768 F2d 1087 Grauvogel v. Commissioner of Internal Revenue

768 F.2d 1087

56 A.F.T.R.2d 85-5747, 85-2 USTC P 9614

Carl Albert GRAUVOGEL, Petitioner-Appellant,

No. 84-7393.

United States Court of Appeals,
Ninth Circuit.

Argued and Submitted Aug. 5, 1985.
Decided Aug. 14, 1985.

Carl Albert Grauvogel, pro se.

Glenn L. Archer, Jr., Michael L. Paup, Ann Belanger Durney, Kathryn E. Rooklidg, Washington, D.C., for respondent-appellee.

On Appeal from the Decision of the United States Tax Court.

Before WRIGHT, POOLE and HALL, Circuit Judges.

EUGENE A. WRIGHT, Circuit Judge.

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This appeal raises a constitutional challenge to the tax-free status of a cost-of-living allowance (COLA) accorded federal employees working in Alaska.



During 1979 and 1980, Grauvogel was employed as a biologist for the Alaska State Department of Fish and Game. His salary was $37,602.83 and $41,310.11 for the respective years. Using the cost-of-living differentials paid by Alaska to its Nome employees under a contract with the Alaska Public Employees Association, Grauvogel deducted 24.8% of his salary in 1979 ($9,326) and 24.5% in 1980 ($10,121).


The Commissioner of Internal Revenue disallowed the deductions, interpreting 26 U.S.C. Sec. 912(2) as limited to civilian officers and employees of the federal government. Grauvogel petitioned the Tax Court, raising two arguments. First he claimed that permitting tax-free COLA to federal employees stationed in Alaska violated the equal protection rights of similarly situated Alaska state employees. If the unconstitutional portion was severed, the exemption would then apply to both state and federal employees. Second, he claimed that since his salary was paid with matching federal funds, he qualified for an exemption under the statute as written.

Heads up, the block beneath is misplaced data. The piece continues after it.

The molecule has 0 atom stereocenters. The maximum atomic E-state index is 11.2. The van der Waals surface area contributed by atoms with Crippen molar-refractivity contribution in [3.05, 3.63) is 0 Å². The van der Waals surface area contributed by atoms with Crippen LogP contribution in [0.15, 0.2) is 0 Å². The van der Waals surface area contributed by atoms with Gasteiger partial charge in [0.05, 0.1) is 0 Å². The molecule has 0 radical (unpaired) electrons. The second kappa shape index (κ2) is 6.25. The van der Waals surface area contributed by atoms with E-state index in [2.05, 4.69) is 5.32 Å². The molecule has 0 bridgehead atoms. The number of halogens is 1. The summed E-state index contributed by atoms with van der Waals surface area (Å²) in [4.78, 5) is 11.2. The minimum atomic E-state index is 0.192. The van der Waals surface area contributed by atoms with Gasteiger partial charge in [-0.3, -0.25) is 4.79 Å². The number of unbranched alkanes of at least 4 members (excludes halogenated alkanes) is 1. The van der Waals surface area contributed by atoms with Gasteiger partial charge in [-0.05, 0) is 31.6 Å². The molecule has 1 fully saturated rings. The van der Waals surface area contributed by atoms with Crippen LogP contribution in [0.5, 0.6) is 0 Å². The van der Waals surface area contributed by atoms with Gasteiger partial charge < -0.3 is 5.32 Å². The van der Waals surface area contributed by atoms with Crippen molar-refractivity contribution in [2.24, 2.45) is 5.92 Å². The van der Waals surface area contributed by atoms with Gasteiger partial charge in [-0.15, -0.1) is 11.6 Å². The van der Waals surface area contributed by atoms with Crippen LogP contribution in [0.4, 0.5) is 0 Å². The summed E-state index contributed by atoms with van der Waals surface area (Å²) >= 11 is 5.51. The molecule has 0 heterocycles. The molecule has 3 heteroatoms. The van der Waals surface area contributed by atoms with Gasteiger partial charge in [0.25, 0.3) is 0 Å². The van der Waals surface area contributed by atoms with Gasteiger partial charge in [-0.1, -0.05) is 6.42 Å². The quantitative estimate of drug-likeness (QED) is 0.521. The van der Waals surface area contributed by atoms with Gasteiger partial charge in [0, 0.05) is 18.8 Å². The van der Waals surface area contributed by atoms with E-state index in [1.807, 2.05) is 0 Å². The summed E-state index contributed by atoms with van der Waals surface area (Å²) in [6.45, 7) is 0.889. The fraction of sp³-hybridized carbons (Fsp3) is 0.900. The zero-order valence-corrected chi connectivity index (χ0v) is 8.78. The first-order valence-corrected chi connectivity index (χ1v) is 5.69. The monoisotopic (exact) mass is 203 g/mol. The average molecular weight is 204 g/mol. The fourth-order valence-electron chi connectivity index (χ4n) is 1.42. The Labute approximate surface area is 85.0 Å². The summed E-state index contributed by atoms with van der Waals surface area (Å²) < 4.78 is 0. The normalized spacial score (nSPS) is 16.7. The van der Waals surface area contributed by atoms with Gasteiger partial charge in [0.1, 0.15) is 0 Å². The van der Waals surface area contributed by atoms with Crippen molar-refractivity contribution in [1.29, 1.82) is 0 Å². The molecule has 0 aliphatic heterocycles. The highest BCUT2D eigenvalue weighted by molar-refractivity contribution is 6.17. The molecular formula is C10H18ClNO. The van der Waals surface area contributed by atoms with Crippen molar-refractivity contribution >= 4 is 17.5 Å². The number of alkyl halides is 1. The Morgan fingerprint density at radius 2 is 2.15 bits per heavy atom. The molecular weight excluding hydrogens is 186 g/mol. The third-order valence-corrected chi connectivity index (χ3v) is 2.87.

The Tax Court sustained the constitutionality of the statute and denied Grauvogel's exemption. It found that he was a state employee irrespective of matching federal funds.


On appeal, the taxpayer argues that the exemption violates his equal protection rights.1 He makes the additional request that penalties and interest should be waived.



26 U.S.C. Sec. 912(2) provides that certain cost-of-living-allowances paid to "civilian officers or employees of the Government of the United States stationed outside the continental United States (other than Alaska)" are exempt from federal income tax.2 Grauvogel contends that the distinction between federal and state employees unfairly discriminates against the latter, violating the equal protection guarantee inherent in the due process clause of the Fifth Amendment. See Schweiker v. Wilson, 450 U.S. 221, 226 n. 6, 101 S.Ct. 1074, 1079 n. 6, 67 L.Ed.2d 186 (1981) (Fifth Amendment imposes same standard on federal government as Fourteenth Amendment imposes on states).


We examine this statutory classification to determine if it bears a rational relation to a legitimate governmental purpose. Regan v. Taxation With Representation, 461 U.S. 540, 547, 103 S.Ct. 1997, 2002, 76 L.Ed.2d 129 (1983). Congress has broad latitude in creating a tax classification and we will not set it aside if any state of facts will justify it. Id.; McGowan v. Maryland, 366 U.S. 420, 426, 81 S.Ct. 1101, 1105, 6 L.Ed.2d 393 (1961).

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The legislative history of section 912(2) indicates a legislative purpose to offset rising taxes and living costs of civilian employees overseas without increasing their COLA.3 Sjoroos v. Commissioner, 81 T.C. 971, 973-74 (1983) (private citizen challenges Sec. 912(2)); Lyman v. Commissioner, 47 T.C.M. (CCH) 1236, 1239 (1984). This decision implements broader congressional policy on administration of federal government activity outside the continental United States and is rationally related to this end. Accord Sjoroos, 81 T.C. at 975.


Our analysis does not change because Grauvogel is an Alaska state employee. Lyman, 47 T.C.M. (CCH) at 1239. Congress chose this method of dealing with the high cost of living outside the continental United States. It is not our function to " 'hypothesize independently on the desirability or feasibility of any possible alternative[s]' to the statutory scheme." Lalli v. Lalli, 439 U.S. 259, 274, 99 S.Ct. 518, 527, 58 L.Ed.2d 503 (1978) (quoting Mathews v. Lucas, 427 U.S. 495, 515, 96 S.Ct. 2755, 2767, 49 L.Ed.2d 651 (1976)). We have determined that this classification is directly related to the legitimate interest of effectively administering the operations of the United States government outside the continental United States. Our review ends there.